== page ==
First, on July 15, 1963, John Factor became a citizen of the United States by order of the Court for the Southern District of California, Central Division, In the matter of the Petition of John Factor to be admitted a citizen of the United States of America, No. 217599. Certain findings of fact and conclusions of law and a recommendation of the designated naturalization examiner were adopted by District Court Judge Leon R. Yankwich, and entered as his findings of fact and conclusions of law when he admitted Factor to United States citizenship. It is clear that this Court may take judicial notice of the proceedings in the California Court. *909 Wagner v. Fawcett Publications, 307 F.2d 409, 411 (7 Cir. 1962).

Factor argues first that because of his residence in California that even if he had not technically been given United States citizenship before this suit was instituted, he would satisfy the diversity requirements by being a resident of California. But in order to be a citizen of a state, it is elementary law that one must first be a citizen of the United States. See the 14th Amendment to the United States Constitution and the following cases so construing it: Colgate v. Harvey, 296 U.S. 404, 427, 56 S. Ct. 252, 80 L. Ed. 299 (1935); Cuozzo v. Italian Line, etc., 168 F. Supp. 304, 305 (D.C. S.D.N.Y.1958).

Moreover, the fact of Factor's acquiring United States citizenship some 3½ years after this lawsuit was filed can have no effect either to oust this Court of jurisdiction or to give it jurisdiction, because diversity of citizenship jurisdiction (as Factor's attorneys admit in their last brief) depends upon the status of the parties at the commencement of the suit and is not affected by subsequent events. See, among others, Mullen v. Torrance, 22 U.S. [536] 537, 6 L. Ed. 154 (1824); Conolly v. Taylor, 27 U.S. [555] 556, 563, 7 L. Ed. 518 (1829); Koenigsberger v. Richmond Silver Min. Co., 158 U.S. 41, 15 S. Ct. 751, 39 L. Ed. 889 (1895); Irwin v. Missouri Valley Bridge & Iron Co., 19 F.2d 300 (7 Cir. 1927); Boesenberg v. Chicago Title & Trust Co., 128 F.2d 245, 141 A.L.R. 565 (7 Cir. 1942); and Smith v. Sperling, 354 U.S. 91, 77 S. Ct. 1112, 1 L. Ed. 2d 1205 (1957).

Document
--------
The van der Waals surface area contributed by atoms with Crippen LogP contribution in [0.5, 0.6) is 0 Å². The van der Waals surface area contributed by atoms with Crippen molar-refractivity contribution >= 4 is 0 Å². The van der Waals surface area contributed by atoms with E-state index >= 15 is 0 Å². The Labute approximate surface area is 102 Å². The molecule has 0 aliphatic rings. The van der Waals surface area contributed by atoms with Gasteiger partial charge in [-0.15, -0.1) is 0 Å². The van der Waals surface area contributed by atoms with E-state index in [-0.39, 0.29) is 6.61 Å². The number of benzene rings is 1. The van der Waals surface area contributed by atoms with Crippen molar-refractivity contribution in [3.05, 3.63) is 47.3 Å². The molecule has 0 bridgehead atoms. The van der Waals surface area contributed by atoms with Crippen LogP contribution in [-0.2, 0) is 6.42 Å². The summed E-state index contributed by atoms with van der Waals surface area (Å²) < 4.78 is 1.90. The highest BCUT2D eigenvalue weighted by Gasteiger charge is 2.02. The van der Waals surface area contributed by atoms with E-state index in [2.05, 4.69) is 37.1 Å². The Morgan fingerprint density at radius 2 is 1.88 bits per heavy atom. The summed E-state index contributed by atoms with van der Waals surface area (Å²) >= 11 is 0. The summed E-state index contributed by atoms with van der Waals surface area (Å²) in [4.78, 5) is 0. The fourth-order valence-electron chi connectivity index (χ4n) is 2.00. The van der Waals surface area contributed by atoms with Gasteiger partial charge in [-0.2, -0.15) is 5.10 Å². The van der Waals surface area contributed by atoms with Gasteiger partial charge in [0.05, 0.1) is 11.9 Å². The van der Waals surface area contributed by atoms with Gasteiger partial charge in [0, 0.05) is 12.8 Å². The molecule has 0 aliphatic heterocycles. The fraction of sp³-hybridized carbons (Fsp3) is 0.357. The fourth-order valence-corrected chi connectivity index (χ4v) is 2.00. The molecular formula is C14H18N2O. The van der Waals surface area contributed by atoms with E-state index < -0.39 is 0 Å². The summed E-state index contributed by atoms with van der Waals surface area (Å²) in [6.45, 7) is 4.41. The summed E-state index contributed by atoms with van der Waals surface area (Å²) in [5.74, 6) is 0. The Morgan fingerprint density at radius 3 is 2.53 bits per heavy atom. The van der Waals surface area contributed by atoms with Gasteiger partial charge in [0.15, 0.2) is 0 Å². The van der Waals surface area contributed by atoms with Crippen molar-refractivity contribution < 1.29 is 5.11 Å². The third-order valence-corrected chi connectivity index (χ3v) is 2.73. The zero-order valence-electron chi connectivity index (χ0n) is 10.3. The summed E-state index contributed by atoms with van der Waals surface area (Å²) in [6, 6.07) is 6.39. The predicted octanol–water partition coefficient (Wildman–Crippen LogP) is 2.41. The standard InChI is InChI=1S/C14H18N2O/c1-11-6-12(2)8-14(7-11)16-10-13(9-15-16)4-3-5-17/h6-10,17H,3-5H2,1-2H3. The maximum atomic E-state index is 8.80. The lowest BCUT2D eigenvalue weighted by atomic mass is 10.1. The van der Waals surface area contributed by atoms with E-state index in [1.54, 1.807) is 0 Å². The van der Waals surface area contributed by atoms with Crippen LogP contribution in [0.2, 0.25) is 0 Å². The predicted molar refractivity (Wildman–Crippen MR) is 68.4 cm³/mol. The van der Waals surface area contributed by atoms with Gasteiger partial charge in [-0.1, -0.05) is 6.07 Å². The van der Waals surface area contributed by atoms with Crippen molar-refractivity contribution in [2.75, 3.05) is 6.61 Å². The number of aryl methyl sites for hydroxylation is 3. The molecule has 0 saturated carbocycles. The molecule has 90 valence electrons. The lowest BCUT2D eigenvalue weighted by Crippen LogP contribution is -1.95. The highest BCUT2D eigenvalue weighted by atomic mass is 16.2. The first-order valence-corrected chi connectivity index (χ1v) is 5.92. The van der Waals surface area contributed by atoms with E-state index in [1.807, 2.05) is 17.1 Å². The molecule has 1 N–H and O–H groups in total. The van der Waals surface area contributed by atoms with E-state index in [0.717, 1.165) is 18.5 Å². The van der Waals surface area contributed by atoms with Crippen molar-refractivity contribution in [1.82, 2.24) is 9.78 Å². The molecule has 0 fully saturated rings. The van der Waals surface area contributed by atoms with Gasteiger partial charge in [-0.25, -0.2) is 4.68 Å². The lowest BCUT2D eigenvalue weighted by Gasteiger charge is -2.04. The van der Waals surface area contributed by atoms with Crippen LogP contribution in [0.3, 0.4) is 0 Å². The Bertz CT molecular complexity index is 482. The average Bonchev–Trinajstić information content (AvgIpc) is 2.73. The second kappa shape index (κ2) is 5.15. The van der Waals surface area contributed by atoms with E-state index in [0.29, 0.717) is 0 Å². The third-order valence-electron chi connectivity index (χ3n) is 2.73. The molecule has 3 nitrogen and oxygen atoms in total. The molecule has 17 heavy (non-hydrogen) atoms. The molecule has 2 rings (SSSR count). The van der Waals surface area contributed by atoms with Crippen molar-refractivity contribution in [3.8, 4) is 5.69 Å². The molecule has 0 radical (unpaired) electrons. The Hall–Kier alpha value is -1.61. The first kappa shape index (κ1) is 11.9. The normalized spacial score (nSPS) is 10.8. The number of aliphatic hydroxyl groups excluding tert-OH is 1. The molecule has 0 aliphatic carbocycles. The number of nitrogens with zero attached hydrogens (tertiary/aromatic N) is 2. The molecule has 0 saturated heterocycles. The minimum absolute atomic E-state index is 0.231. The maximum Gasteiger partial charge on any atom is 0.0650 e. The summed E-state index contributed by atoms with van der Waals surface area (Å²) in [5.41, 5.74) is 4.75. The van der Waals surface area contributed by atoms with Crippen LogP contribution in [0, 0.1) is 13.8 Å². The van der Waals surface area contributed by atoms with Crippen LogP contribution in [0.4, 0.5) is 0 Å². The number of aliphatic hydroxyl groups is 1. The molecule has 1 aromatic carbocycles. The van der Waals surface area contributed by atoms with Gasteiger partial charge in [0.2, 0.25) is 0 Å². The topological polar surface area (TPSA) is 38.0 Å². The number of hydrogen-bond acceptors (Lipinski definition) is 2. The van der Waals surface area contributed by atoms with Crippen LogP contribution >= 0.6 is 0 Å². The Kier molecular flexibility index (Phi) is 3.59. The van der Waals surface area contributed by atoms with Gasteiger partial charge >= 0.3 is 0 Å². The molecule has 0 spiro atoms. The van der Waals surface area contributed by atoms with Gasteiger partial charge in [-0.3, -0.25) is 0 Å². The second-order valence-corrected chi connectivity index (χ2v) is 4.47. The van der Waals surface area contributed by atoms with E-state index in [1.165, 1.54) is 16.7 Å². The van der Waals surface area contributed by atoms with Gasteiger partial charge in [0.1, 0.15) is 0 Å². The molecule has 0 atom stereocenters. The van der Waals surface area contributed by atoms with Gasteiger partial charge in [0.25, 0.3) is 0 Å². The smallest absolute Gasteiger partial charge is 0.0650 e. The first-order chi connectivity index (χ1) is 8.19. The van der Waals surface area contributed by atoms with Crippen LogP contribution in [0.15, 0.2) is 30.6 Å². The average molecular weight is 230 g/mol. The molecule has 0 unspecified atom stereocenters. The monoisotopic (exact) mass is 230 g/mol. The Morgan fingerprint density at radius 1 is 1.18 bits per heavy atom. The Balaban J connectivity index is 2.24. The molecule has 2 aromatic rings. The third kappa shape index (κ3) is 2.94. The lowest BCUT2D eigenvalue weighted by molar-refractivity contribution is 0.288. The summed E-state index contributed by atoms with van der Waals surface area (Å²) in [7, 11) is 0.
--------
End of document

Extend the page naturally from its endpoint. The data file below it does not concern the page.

Second, plaintiff argues that if Factor was not born in Hull, England, he was born in Russia, and that makes him a citizen of a foreign state. Factor contends that he was born in Hull, England, while his mother and father were sojourning there on a trip from their native Russia. Shortly after his birth, they returned to Russia. However, as the defendants point out, even if Factor was born in Russia and left it for the United States prior to the Revolution in 1917, a statute passed by Russia on May 27, 1933, bars Factor from claiming Russian citizenship. (30 Am. Journal of International Law, 614, 617.) Hence, if Factor did acquire Russian citizenship and left before the Revolution, he would be a stateless person, and there have been cases which have held that a stateless person cannot qualify as a citizen of a foreign state in order to satisfy the diversity of citizenship requirements of 28 U.S.C. § 1332. See Klausner v. Levy, 83 F. Supp. 599 (D.C.E.D.Va.1949), in which it was held that a person living in Palestine, which prior to March, 1948, was not a state but a British mandate territory, could not satisfy the requirement of being a citizen or subject of a foreign state. See also, Blair Holdings Corporation v. Rubinstein, 133 F. Supp. 496 (D.C.S.D.N.Y.1955).